President Donald Trump plans to announce Tuesday that he will end an Obama-era program protecting young immigrants brought into the country as children, which quickly drew the ire of Florida Democrats.
The Deferred Action for Childhood Arrivals, or DACA program, allows nearly 800,000 young immigrants, known colloquially as “Dreamers,” a reprieve from deportation as well as renewable two-year work permits.
An estimated 95 percent of the immigrants in the program are either working or attending school.
Democratic gubernatorial candidate and former congresswoman Gwen Graham was among the first to blast Trump’s plan when the news leaked Sunday night. Fellow Democratic candidates Chris King and Andrew Gillum quickly followed suit.
“THESE ARE INNOCENT HUMAN BEINGS,” she tweeted. “Our friends and neighbors. This is unconscionable.”
The North Florida Democrat, who is the daughter of former governor and U.S. Sen. Bob Graham, was more measured in an official campaign press release, saying that Trump and Florida Republicans “are playing politics with young people’s lives.”
“Dreamers might not have full citizenship, yet, but they are still Floridians — and, as governor, I will defend them,” she said.
King called Trump’s decision “cruel and misguided” and he and Gillum also pledged to support and protect the Dreamers if elected next year.
“These young people have been educated in our schools, opened businesses in our neighborhoods, and made significant contributions to our economy. Ripping families apart, and punishing innocent children for the actions of their parents, is not in line with Florida values,” King said.
Gillum said axing the program was “as wrongheaded as it is heartless” and said he was “deeply saddened” on behalf of Florida Dreamers.
“When we deport children who have never known another country, we have truly lost our moral standing on the world stage,” he said.
About the only thing the three Democrats weren’t aligned on is the number of Dreamers who call the Sunshine State home. Graham cited 50,000, while King said 70,000 and Gillum claimed upwards of 100,000.
Republican U.S. Rep. Ileana Ros-Lehtinen was among the few GOP officials to slam the plan, voicing her disapproval over Twitter Sunday.
“After teasing #Dreamers for months with talk of his ‘great heart,’ @POTUS slams door on them. Some ‘heart’…” she said.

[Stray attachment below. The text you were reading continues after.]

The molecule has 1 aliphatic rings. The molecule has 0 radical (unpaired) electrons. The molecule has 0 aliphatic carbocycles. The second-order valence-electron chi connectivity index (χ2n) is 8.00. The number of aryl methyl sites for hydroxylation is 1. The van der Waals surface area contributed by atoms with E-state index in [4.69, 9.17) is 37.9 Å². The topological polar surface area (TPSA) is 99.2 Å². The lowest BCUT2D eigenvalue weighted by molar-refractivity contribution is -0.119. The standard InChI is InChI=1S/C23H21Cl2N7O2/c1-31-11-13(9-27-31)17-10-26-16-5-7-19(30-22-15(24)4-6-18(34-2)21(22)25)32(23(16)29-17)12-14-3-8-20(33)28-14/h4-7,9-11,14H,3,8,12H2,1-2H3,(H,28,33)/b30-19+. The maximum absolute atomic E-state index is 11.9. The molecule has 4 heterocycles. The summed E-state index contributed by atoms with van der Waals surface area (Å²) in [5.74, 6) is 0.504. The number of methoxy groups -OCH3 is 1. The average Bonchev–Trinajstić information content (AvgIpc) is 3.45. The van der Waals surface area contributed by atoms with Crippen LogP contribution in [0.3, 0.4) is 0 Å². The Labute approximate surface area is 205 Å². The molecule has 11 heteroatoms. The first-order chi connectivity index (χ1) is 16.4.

Ben Ray Luján, who chairs the Democratic Congressional Campaign Committee, blasted out an email about an hour after the story was first reported by POLITICO.
“President Trump’s cowardice on DACA threatens the lives of hundreds of thousands of law-abiding young people and is a disgrace. In Trump’s absence of leadership and compassion, House Republicans must move immediately to work with Democrats, codify DACA into law and do everything possible to protect Dreamers,” he said in an email.
State Rep. David Richardson, who is running for Congress, echoed Luján’s leadership angle, saying the president’s decisions “are not the actions of a great leader, or for that matter any kind of leader.”
“This is yet another example of the President singling out the most vulnerable among us for incredible levels of anguish — he builds up the level of hate to reinforce the acceptance of prejudice,” he said.
CD 27 candidate Mary Barzee Flores added that the decision “is going to have a devastating effect on American families and communities.”
“I’m hard pressed to think of a more callous policy than putting 800,000 children and young adults in trembling fear over having their lives uprooted in virtually the only country they’ve ever called home,” Flores said.
Trump’s plan would phase out DACA after six months, and those within the president’s inner circle warned that he could change his mind in the interim.
The delay in the formal dismantling of the Deferred Action for Childhood Arrivals, or DACA program, would be intended to give Congress time to decide whether it wants to address the status of the so-called Dreamers legislation, according to two people familiar with the president’s thinking. But it was not immediately clear how the six-month delay would work in practice and what would happen to people who currently have work permits under the program, or whose permits expire during the six-month stretch.
During his campaign, Trump slammed DACA as illegal “amnesty” and vowed to eliminate the program the day he took office. But since his election, Trump has wavered on the issue, at one point telling The Associated Press that those covered could “rest easy.”
The expected announcement would come as the White House faces a Tuesday deadline set by Republican state officials threatening to sue the Trump administration if the president did not end the program.
The Associated Press contributed to this report, reprinted with permission.